Replacement referees missed a penalty that would have rendered moot a controversy over whether a Seattle Seahawks receiver caught a game-winning touchdown pass a moment later, the National Football League said Tuesday.
The Green Bay Packers would have won the game had offensive pass interference been called against Seahawks receiver Golden Tate, but the missed penalty wasn't reviewable.Â So theÂ officials' controversial on-field ruling that Tate subsequently scored a touchdown by having joint possession of the ball with a Packers defenderÂ stands.
The touchdown - which over the last day has become a symbol of player and fan frustration over the NFL's replacement referees - gave Seattle a 14-12 win. "The result of the game is final,"Â the NFL said in a news release Tuesday.
The NFL also said that it supports a referee's decision, after he reviewed the play Monday night, that no indisputable evidence existed to overturn the on-field ruling that Tate scored.
Commentators on ESPN,Â which showed the "Monday Night Football" game, questioned whether Tate really caught the ball, penalty or not. The play has sparkedÂ a full-open revolt by fans and players over replacement referees, who are standing in for officials that the NFL has locked out during a labor dispute.
"Fine me and use the money to pay the regular refs," Packers guard T.J. Lang tweeted minutes after the game ended, one in a series of profanity-laced tweets accusing the referees of taking the game from his team.
Here's how the play unfolded: With seconds remaining and Seattle down 12-7, Seahawks quarterback Russell Wilson threw a deep pass into the end zone. Tate and Packers safety M.D. Jennings went up for the ball, and referees eventually ruled - after officials gave competing signals - that both possessed the ball simultaneously. Under NFL rules, simultaneous possession goes to the offense, so the officials ruled the play a touchdown for Tate with time expired.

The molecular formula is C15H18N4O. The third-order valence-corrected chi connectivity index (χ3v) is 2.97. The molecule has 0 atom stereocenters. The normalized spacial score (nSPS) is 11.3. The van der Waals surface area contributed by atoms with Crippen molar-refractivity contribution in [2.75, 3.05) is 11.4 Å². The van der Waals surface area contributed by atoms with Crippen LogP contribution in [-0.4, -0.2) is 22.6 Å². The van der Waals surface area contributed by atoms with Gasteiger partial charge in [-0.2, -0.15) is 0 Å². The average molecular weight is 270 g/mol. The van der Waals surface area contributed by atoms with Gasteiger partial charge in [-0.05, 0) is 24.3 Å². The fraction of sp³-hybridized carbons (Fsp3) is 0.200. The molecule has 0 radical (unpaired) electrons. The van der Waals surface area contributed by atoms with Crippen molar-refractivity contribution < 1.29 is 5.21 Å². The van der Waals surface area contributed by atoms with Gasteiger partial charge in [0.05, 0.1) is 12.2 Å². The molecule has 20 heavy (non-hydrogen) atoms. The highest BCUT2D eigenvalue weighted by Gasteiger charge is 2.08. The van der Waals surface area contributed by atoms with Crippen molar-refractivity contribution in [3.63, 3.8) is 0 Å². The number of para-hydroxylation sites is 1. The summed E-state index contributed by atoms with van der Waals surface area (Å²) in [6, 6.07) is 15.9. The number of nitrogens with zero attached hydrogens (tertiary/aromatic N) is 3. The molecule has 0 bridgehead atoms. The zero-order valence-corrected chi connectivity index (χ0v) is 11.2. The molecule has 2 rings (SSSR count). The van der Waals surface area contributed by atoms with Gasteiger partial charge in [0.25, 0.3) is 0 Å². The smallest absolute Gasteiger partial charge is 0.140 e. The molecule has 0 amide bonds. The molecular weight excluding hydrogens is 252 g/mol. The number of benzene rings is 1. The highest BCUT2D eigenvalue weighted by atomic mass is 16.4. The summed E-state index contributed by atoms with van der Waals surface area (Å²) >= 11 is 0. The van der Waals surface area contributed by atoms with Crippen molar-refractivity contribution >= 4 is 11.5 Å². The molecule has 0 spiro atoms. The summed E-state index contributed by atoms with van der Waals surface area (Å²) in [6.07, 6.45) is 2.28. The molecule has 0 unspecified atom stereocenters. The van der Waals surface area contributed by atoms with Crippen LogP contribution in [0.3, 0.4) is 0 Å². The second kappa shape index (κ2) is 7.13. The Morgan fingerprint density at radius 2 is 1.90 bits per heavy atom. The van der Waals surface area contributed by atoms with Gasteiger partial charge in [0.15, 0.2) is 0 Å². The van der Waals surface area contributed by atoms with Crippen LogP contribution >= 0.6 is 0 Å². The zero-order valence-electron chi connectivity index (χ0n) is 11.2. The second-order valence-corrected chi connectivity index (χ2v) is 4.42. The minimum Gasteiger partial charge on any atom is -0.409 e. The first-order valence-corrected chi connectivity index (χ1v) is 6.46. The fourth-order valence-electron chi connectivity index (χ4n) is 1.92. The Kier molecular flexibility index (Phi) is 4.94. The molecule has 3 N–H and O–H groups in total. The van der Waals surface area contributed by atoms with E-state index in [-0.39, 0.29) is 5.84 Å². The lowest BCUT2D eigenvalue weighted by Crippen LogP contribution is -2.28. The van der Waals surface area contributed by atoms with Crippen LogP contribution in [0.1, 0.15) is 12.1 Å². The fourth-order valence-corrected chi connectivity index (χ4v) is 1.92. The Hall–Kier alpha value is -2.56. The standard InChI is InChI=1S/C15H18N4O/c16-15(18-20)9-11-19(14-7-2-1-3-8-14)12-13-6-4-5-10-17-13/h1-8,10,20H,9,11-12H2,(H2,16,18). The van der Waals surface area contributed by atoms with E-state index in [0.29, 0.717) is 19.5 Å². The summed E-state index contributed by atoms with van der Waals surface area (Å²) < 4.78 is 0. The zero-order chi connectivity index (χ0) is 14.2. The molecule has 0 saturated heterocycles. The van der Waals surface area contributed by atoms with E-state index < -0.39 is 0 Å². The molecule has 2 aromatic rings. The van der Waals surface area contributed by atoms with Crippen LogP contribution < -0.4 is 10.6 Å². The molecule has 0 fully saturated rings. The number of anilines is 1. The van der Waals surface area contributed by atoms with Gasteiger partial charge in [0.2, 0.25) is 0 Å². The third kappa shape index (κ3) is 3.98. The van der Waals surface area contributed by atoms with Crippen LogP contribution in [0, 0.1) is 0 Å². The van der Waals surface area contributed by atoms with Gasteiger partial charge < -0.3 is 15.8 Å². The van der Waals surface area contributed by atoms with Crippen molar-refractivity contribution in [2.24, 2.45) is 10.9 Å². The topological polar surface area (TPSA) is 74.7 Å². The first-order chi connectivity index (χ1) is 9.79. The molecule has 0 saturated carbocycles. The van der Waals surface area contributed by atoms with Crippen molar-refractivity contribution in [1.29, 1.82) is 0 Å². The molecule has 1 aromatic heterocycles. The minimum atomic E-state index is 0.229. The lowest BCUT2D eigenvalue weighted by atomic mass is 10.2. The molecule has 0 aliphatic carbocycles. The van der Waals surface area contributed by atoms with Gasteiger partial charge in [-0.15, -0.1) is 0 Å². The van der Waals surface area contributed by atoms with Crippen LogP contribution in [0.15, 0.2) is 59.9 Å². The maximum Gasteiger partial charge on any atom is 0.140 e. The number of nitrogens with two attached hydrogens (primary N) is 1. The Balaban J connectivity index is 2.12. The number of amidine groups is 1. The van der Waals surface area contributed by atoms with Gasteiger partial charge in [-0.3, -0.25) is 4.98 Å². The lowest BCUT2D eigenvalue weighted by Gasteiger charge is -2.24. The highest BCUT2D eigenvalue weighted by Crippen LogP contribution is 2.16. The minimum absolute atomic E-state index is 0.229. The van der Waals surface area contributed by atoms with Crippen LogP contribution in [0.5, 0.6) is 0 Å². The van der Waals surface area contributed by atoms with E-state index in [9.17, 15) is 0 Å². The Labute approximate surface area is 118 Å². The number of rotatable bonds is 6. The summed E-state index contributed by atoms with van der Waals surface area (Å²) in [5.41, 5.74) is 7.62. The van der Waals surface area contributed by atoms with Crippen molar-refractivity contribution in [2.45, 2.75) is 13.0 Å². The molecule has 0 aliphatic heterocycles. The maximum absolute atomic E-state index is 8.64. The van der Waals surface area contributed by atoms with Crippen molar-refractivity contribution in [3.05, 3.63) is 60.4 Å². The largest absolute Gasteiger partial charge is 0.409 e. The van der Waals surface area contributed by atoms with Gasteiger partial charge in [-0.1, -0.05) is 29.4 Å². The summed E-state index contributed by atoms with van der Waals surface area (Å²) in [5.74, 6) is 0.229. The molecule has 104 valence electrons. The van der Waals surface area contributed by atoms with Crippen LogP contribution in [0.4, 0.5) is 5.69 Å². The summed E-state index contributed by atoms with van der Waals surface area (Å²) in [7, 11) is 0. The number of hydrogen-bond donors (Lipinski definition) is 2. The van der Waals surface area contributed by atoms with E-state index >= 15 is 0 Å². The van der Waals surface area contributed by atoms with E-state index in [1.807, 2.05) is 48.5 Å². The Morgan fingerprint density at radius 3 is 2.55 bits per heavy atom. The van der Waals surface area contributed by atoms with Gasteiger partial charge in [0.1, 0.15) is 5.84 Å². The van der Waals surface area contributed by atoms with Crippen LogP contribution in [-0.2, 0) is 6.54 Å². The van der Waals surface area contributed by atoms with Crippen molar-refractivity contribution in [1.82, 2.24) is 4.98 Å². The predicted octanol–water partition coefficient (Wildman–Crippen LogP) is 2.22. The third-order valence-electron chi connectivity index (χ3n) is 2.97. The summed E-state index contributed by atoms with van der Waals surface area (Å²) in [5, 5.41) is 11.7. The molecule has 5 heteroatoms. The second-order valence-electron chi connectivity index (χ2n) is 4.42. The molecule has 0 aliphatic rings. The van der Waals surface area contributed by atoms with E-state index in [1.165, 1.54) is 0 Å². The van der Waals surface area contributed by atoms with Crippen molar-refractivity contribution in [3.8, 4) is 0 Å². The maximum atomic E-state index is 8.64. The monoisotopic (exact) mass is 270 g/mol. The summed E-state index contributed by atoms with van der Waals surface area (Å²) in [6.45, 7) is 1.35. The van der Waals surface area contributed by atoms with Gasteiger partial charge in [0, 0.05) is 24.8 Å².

Replays, however, showed two potential problems: First, Tate appears to shove Packers defender Sam Shields in the back while the ball is in the air, a move that normally would draw an offensive pass interference penalty. Second, the footage appears to show Jennings first having both arms wrapped around the ball while Tate had one arm on it, so simultaneous possession appears questionable. The ball eventually was pulled tight to Jennings' chest.
The referees reviewed the play, and let it stand, giving Seattle the win.
The NFL essentially said Tuesday that the Packers should have won because Tate should have been called for offensive pass interference, "which would have ended the game" with the Packers ahead.
However, a missed offensive pass interference call is not reviewable, the NFL said, so nothing could be done about that part of the play when it was reviewed by referee Wayne Elliott.
As for the ruling on the catch, the NFL said: "Eliott determined that no indisputable visual evidence existed to overturn the call on the field, and as a result, the on-field ruling of touchdown stood."
"The NFL Officiating Department reviewed the video today and supports the decision not to overturn the on-field ruling following the instant replay review," the NFL said Tuesday.
Discussion of the call virtually took over Twitter in the United States and sparked rising calls for the NFL to quickly settle its labor dispute with officials.
Packers coach Mike McCarthy declined to specifically address the call in his post-game news conference but said later that he had "never seen anything like that in all my years in football."
See the play in photosÂ |Â Week 3: Photos
Green Bay quarterback Aaron Rodgers called the officiating "awful."
Coming away with a close win, Seahawks coach Pete Carroll was less critical.
"From what I understand from the officials, it was a simultaneous catch, that's how they called it," Carroll told reporters. "Tag goes to the runner. Good call."